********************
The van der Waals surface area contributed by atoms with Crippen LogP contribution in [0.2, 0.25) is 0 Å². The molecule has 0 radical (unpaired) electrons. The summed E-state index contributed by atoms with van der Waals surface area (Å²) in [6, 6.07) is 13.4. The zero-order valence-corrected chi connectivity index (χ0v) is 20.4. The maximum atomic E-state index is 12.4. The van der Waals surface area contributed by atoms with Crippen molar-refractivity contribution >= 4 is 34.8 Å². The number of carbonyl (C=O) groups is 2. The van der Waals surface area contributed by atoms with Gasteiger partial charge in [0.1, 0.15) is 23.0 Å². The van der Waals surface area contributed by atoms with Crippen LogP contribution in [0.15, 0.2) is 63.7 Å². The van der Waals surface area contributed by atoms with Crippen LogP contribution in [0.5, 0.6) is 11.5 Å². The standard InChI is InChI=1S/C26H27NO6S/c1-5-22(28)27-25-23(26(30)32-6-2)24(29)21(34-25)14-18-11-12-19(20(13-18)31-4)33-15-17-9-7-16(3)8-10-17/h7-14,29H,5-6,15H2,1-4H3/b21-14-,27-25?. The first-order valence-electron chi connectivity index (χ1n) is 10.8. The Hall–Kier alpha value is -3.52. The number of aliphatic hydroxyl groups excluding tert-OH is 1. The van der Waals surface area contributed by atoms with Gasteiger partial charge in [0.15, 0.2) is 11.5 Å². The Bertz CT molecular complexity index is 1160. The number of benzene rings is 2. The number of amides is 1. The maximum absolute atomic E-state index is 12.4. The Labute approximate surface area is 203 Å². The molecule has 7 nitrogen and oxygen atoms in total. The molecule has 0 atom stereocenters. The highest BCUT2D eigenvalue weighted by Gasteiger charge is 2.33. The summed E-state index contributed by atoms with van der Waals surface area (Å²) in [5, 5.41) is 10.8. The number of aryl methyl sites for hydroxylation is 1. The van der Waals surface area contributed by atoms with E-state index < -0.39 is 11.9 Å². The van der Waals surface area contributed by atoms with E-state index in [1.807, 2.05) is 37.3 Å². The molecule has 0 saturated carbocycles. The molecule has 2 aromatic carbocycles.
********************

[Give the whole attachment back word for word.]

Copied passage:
The van der Waals surface area contributed by atoms with Crippen LogP contribution in [0.2, 0.25) is 0 Å². The molecule has 0 radical (unpaired) electrons. The summed E-state index contributed by atoms with van der Waals surface area (Å²) in [6, 6.07) is 13.4. The zero-order valence-corrected chi connectivity index (χ0v) is 20.4. The maximum atomic E-state index is 12.4. The van der Waals surface area contributed by atoms with Crippen molar-refractivity contribution >= 4 is 34.8 Å². The number of carbonyl (C=O) groups is 2. The van der Waals surface area contributed by atoms with Gasteiger partial charge in [0.1, 0.15) is 23.0 Å². The van der Waals surface area contributed by atoms with Crippen LogP contribution in [0.15, 0.2) is 63.7 Å². The van der Waals surface area contributed by atoms with Crippen LogP contribution in [0.5, 0.6) is 11.5 Å². The standard InChI is InChI=1S/C26H27NO6S/c1-5-22(28)27-25-23(26(30)32-6-2)24(29)21(34-25)14-18-11-12-19(20(13-18)31-4)33-15-17-9-7-16(3)8-10-17/h7-14,29H,5-6,15H2,1-4H3/b21-14-,27-25?. The first-order valence-electron chi connectivity index (χ1n) is 10.8. The Hall–Kier alpha value is -3.52. The number of aliphatic hydroxyl groups excluding tert-OH is 1. The van der Waals surface area contributed by atoms with Gasteiger partial charge in [0.15, 0.2) is 11.5 Å². The Bertz CT molecular complexity index is 1160. The number of benzene rings is 2. The number of amides is 1. The maximum absolute atomic E-state index is 12.4. The Labute approximate surface area is 203 Å². The molecule has 7 nitrogen and oxygen atoms in total. The molecule has 0 atom stereocenters. The highest BCUT2D eigenvalue weighted by Gasteiger charge is 2.33. The summed E-state index contributed by atoms with van der Waals surface area (Å²) in [5, 5.41) is 10.8. The number of aryl methyl sites for hydroxylation is 1. The van der Waals surface area contributed by atoms with E-state index < -0.39 is 11.9 Å². The van der Waals surface area contributed by atoms with E-state index in [1.807, 2.05) is 37.3 Å². The molecule has 0 saturated carbocycles. The molecule has 2 aromatic carbocycles.